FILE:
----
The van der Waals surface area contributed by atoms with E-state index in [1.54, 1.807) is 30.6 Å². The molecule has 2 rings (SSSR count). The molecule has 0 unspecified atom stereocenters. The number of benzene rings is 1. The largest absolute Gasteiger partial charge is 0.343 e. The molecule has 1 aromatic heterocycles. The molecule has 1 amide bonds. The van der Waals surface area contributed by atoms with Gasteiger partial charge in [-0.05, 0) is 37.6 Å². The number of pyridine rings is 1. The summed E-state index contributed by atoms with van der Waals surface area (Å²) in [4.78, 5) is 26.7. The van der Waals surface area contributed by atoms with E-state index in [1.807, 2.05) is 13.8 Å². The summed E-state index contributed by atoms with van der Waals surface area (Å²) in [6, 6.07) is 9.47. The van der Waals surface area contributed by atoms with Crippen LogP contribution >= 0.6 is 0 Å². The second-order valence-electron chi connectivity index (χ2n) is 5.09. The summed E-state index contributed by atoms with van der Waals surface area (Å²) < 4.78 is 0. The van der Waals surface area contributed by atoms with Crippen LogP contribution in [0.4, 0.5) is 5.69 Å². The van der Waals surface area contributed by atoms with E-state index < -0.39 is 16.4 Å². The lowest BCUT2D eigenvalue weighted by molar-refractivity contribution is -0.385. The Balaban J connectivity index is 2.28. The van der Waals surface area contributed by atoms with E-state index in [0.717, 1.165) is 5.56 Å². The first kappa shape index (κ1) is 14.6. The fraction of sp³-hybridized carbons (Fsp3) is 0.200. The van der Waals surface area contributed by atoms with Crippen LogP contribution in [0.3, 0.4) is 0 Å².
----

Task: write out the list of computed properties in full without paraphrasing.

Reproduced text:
The van der Waals surface area contributed by atoms with E-state index in [1.54, 1.807) is 30.6 Å². The molecule has 2 rings (SSSR count). The molecule has 0 unspecified atom stereocenters. The number of benzene rings is 1. The largest absolute Gasteiger partial charge is 0.343 e. The molecule has 1 aromatic heterocycles. The molecule has 1 amide bonds. The van der Waals surface area contributed by atoms with Gasteiger partial charge in [-0.05, 0) is 37.6 Å². The number of pyridine rings is 1. The summed E-state index contributed by atoms with van der Waals surface area (Å²) in [4.78, 5) is 26.7. The van der Waals surface area contributed by atoms with E-state index in [1.807, 2.05) is 13.8 Å². The summed E-state index contributed by atoms with van der Waals surface area (Å²) in [6, 6.07) is 9.47. The van der Waals surface area contributed by atoms with Crippen LogP contribution >= 0.6 is 0 Å². The second-order valence-electron chi connectivity index (χ2n) is 5.09. The summed E-state index contributed by atoms with van der Waals surface area (Å²) < 4.78 is 0. The van der Waals surface area contributed by atoms with Crippen LogP contribution in [0.4, 0.5) is 5.69 Å². The van der Waals surface area contributed by atoms with E-state index < -0.39 is 16.4 Å². The lowest BCUT2D eigenvalue weighted by molar-refractivity contribution is -0.385. The Balaban J connectivity index is 2.28. The van der Waals surface area contributed by atoms with E-state index in [0.717, 1.165) is 5.56 Å². The first kappa shape index (κ1) is 14.6. The fraction of sp³-hybridized carbons (Fsp3) is 0.200. The van der Waals surface area contributed by atoms with Crippen LogP contribution in [0.3, 0.4) is 0 Å².